The first thing I thought upon viewing the cover to S.W.O.R.D. #1 was, “Wait, what kind of remake to Men in Black is this?” And I’m not way off, as the mutants of Krakoa have relaunched the titular organization (that’s the Sentient World Observation & Response Directorate) to police a whole new level extra-terrestrial threats. Add in the fact that it’s penned by Al Ewing (of similar space-centric book Guardians of the Galaxy), and we’re in for lightyears of fun (that’s the proper usage, right?) Between Cable with a giant sword (from space!), Abigail Brand rocking the sick Raybans, and the necessary introduction of a child (Wiz Kid) as semi-humorous foil, this series could be… out of this world. Sorry, had to be done.
American Vampire 1976 #3
Cover by Rafael Albuquerque
Much like my thoughts on the proper length of Batman’s ears, I have opinions on vampires. Namely, they have to have the right look to be effective. True Blood? Good, but too sexy. From Dusk till Dawn? Also good, but they’re missing more humanity to really complicate matters. Aside from the vamps on Buffy and Angel, the next best franchise to nail it is American Vampire. The 1976 series, specifically, has fine-tuned a properly scary and intimating vamp, as you can see on the cover to issue #3. Human visage + noticeably demonic modifications = a creature that both scares and delights, as all good vampires should. Imagine those claws as a backscratcher though, yeah?
Cover by Nick Roche
If you missed out on issue #1, Scarenthood is basically like if Single Parents took place in the same universe as, say, The Exorcist or The Omen. The whole shtick is an exploration of fear and anxiety all parents experience (plus it has genuinely scary monsters and bits), and writer/artist Nick Roche did a bang up job with #1. With the cover for #2, though, he seems to have hit a new gear entirely. There’s something about the perfect cleanliness of that stroller, set in front of a creepy and angular forest of evil trees, that isn’t just scary but also physically uncomfortable. Sort of like if you were to watch how they made hot dogs, I imagine. Regardless, Roche brings top-tier horror, and this cover is the very best kind of preview for what actually waits inside.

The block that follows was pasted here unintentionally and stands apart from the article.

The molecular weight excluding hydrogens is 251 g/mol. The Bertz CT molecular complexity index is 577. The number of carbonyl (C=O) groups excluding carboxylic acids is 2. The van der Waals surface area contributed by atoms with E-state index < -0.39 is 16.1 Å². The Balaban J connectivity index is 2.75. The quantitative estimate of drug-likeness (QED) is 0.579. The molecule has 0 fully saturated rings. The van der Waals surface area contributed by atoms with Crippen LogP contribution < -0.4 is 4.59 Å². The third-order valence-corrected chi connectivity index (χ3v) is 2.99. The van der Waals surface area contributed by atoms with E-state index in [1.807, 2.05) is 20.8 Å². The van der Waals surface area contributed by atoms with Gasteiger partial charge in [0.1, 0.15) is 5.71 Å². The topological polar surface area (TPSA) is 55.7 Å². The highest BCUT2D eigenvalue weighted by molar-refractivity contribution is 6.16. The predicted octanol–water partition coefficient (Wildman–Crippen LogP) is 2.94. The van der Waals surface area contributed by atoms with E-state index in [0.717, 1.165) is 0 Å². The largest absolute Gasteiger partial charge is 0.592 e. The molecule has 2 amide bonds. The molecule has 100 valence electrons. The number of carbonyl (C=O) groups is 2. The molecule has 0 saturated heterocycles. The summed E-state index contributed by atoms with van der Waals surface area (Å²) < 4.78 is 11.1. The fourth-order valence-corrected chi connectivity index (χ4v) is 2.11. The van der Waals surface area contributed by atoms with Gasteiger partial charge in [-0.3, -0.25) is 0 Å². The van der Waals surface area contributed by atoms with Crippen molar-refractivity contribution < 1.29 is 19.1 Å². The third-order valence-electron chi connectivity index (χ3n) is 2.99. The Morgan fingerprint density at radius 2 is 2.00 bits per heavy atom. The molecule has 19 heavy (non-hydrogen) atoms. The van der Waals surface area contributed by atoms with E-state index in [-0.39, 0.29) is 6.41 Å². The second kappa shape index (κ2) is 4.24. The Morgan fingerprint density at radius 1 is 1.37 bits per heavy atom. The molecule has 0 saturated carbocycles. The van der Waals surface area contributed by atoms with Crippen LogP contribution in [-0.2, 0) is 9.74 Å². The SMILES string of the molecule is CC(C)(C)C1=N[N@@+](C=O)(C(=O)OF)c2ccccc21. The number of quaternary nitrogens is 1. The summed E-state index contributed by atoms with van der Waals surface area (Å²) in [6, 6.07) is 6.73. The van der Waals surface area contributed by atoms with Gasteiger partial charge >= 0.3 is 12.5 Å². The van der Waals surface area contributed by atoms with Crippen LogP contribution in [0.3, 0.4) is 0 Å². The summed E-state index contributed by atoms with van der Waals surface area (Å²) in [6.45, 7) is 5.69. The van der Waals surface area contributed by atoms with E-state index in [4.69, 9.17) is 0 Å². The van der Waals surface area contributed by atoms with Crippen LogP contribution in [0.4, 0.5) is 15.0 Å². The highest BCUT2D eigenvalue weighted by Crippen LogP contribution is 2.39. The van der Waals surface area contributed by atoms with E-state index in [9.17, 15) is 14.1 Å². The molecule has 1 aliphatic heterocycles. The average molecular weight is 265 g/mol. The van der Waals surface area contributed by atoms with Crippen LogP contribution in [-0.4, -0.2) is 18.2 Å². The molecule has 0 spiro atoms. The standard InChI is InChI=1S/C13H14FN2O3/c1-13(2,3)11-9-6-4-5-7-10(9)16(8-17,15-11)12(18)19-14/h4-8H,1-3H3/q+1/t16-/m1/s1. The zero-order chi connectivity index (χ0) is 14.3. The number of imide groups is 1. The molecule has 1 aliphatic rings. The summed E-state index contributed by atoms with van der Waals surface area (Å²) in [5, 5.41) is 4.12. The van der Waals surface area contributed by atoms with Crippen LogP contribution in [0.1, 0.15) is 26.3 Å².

Home Sick Pilots #1
Cover by Caspar Wijngaard
Writer Dan Watters and artist Caspar Wijingaard last joined forces on Limbo, a kind of detective story if it took place in some weirdo alt dimension. Now, they’ve reunited for Home Sick Pilots, which apparently follows a “haunted house [that] walks across California” and is inhabited by Ami, a missing teenage punk singer. No idea what that all really means from a narrative standpoint, but just peep Wijngaard’s first cover. Even as that story description circles around my head, I can’t help but feel a profound sense of peace in looking over his work. It’s utterly beautiful, and the whole thing permeates this kind of ethereal wonder. Am I bound to be poked and prodded by a deeply troubling narrative that will scramble my brain like so many eggs upon reading? You know it! But for now, there’s just a deeply moving cover.
Sam and his Talking Gun #1
Cover by Lee Ferguson
If I were going to call my book Sam and his Talking Gun, I’d make the cover feature an actual talking gun. Sort of like if ’90s Nathan Lane were a Desert Eagle, and he might have a nice bowtie wrapped around the end of the barrel. (And he’d be called something like Gunny or Mr. Gun.) But Drew and Lee Ferguson are clearly telling a much darker story, one pitting brother against brother in a blood-soaked revenge story. As such, the gun is an actual gun, albeit one that talks somehow. And if the cover is any clue, it could very well sound like Dirty Harry himself. Just so long as it makes at least one joke, it’s all going to be more than worth it in the end.